Camille Nibungco: “Chosen Family” never stuck out to me as a standout song from Rina’s most recent releases however I do understand its lyrical importance towards the LGBTQ+ community/alphabet mafia and having a queer icon of cultural importance like Elton John is probably really significant for her queer fans. However, with or without Elton John, I’m still pretty lukewarm about this song and my opinion hasn’t changed.

Vikram Joseph: The devil works hard, but whoever it is that Elton John’s employed to persuade pop stars that his creaky, affected vocals are worth having on their songs works harder. The album version of “Chosen Family” is absolutely soppy enough without the hyper-Disneyfied treatment it gets here, and Rina — who identifies as pansexual — uses the queer concept of the chosen family (I prefer Armistead Maupin’s more poetic term “logical family,” but sure) in a way that’s so overwhelmingly literal and sincere that it just feels somehow cheap. (In fairness, songs about queer safe spaces are always going to suffer by comparison to the gold standard of the genre). Rina’s vocals sound great, but Elton John sounds like a Simpsons parody of himself (the way he sings “genes or a surname” is, honestly, grotesque). Ditch him.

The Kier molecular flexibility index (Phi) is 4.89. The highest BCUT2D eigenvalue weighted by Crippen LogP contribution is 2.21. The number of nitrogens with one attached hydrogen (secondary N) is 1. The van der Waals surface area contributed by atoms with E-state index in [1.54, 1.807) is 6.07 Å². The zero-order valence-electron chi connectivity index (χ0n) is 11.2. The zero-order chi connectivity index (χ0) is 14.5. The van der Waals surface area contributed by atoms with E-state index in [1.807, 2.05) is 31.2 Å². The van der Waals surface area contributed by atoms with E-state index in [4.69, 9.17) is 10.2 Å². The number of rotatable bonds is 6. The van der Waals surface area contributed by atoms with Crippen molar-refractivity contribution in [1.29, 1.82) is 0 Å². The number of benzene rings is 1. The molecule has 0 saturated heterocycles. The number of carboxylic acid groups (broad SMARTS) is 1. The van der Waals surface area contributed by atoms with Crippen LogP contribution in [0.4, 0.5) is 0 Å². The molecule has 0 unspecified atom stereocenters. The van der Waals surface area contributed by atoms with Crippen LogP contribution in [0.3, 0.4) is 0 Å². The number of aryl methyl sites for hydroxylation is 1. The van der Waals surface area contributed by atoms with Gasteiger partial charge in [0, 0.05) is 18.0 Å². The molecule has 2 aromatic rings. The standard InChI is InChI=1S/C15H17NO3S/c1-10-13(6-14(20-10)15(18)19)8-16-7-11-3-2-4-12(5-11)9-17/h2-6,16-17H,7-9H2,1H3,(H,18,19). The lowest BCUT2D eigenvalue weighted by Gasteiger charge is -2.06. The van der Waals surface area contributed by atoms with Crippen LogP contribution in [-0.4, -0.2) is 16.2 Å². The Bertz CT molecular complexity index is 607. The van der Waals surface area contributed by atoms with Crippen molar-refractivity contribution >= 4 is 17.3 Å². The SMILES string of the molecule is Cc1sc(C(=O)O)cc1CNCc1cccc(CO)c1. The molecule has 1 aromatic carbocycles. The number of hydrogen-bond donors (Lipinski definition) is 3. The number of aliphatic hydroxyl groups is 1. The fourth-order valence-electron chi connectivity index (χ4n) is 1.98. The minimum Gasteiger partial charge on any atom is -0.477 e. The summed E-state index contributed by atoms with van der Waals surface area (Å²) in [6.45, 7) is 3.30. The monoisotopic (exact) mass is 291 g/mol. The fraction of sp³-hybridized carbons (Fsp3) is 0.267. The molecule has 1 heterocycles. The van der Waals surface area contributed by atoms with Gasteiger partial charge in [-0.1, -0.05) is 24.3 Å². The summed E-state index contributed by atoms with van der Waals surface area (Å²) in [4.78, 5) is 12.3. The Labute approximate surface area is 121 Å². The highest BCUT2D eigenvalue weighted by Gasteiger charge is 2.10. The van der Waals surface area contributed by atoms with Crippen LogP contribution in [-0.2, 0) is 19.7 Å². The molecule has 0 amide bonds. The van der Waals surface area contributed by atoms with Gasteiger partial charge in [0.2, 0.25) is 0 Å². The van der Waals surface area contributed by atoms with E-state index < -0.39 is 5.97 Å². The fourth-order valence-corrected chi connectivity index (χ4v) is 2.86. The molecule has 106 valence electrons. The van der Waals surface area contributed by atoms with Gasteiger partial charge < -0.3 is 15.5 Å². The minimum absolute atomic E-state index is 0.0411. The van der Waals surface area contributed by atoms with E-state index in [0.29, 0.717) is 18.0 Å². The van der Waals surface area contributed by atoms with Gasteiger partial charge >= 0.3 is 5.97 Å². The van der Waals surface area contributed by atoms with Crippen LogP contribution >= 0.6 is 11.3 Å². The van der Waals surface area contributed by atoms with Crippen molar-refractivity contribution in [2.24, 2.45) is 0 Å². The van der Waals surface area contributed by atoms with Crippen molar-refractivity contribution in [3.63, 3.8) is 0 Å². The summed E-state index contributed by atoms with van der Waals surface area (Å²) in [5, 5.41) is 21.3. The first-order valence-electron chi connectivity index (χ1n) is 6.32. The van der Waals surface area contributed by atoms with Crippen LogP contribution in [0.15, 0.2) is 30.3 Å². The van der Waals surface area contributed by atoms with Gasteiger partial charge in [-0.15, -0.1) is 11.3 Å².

Will Adams: I don’t doubt the sincerity, but even then its original form, “Chosen Family” was marshmallow fluff levels of cloying. This re-record doubles down on the saccharine and becomes a near unlistenable ballad. Rina’s new vocal is strained, pushing for Gaga theatrics to match Elton John’s own theatrics, resulting in both singers giving unearned seriousness to the already tough-to swallow lyrics (“We don’t need to share genes or a surname!” “I chose you! You chose me!”). Contrast with the now ten years old “Born This Way” — which had the good sense to embody queer empowerment with a rip-roaring arrangement and to actually say something meaningful (“whether gay, straight or bi / lesbian, transgender life”) — and “Chosen Family” feels all the more empty of a statement.

Reader average: [4.25] (4 votes)

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5 Responses to “Rina Sawayama with Elton John – Chosen Family”

  1. Ok so when this inevitably gets TikTok virality from some 16 year old straight white kid turning it into an anthem about all the Pokemon they’ve caught (I chose you) I’ll probably see why this was panned a bit more clearly, but until then I will feel no guilt jamming to this.

  2. while writing my blurb I got “I chose you! You chose me! We’re a chosen family” stuck in my head for hours

  3. RIP me for loving this — but i’d do it again!!

  4. my spicy hot take is that the original is not just the best song on sawayama but one of the only good ones. elton sounds rubbish on this tho

  5. I, for one, welcome more Rachel Platten-core kthx